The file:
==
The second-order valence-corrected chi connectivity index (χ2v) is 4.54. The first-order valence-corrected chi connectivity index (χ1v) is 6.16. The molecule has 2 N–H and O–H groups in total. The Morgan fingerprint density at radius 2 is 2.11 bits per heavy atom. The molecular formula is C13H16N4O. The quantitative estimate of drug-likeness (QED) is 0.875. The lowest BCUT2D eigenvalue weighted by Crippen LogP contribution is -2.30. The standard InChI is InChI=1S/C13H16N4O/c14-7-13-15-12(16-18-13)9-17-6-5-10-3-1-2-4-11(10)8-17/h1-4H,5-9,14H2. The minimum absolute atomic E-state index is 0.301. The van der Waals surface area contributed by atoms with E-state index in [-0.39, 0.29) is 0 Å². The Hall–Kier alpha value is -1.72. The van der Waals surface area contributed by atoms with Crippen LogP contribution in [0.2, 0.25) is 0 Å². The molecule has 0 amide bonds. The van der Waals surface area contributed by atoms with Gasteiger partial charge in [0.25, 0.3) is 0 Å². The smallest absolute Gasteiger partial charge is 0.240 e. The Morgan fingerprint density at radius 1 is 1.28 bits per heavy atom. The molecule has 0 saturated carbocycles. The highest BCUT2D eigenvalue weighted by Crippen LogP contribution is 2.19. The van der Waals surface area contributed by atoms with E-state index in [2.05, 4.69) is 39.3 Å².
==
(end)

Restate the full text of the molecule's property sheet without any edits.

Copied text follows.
The second-order valence-corrected chi connectivity index (χ2v) is 4.54. The first-order valence-corrected chi connectivity index (χ1v) is 6.16. The molecule has 2 N–H and O–H groups in total. The Morgan fingerprint density at radius 2 is 2.11 bits per heavy atom. The molecular formula is C13H16N4O. The quantitative estimate of drug-likeness (QED) is 0.875. The lowest BCUT2D eigenvalue weighted by Crippen LogP contribution is -2.30. The standard InChI is InChI=1S/C13H16N4O/c14-7-13-15-12(16-18-13)9-17-6-5-10-3-1-2-4-11(10)8-17/h1-4H,5-9,14H2. The minimum absolute atomic E-state index is 0.301. The van der Waals surface area contributed by atoms with E-state index in [-0.39, 0.29) is 0 Å². The Hall–Kier alpha value is -1.72. The van der Waals surface area contributed by atoms with Crippen LogP contribution in [0.2, 0.25) is 0 Å². The molecule has 0 amide bonds. The van der Waals surface area contributed by atoms with Gasteiger partial charge in [0.25, 0.3) is 0 Å². The smallest absolute Gasteiger partial charge is 0.240 e. The Morgan fingerprint density at radius 1 is 1.28 bits per heavy atom. The molecule has 0 saturated carbocycles. The highest BCUT2D eigenvalue weighted by Crippen LogP contribution is 2.19. The van der Waals surface area contributed by atoms with E-state index in [2.05, 4.69) is 39.3 Å².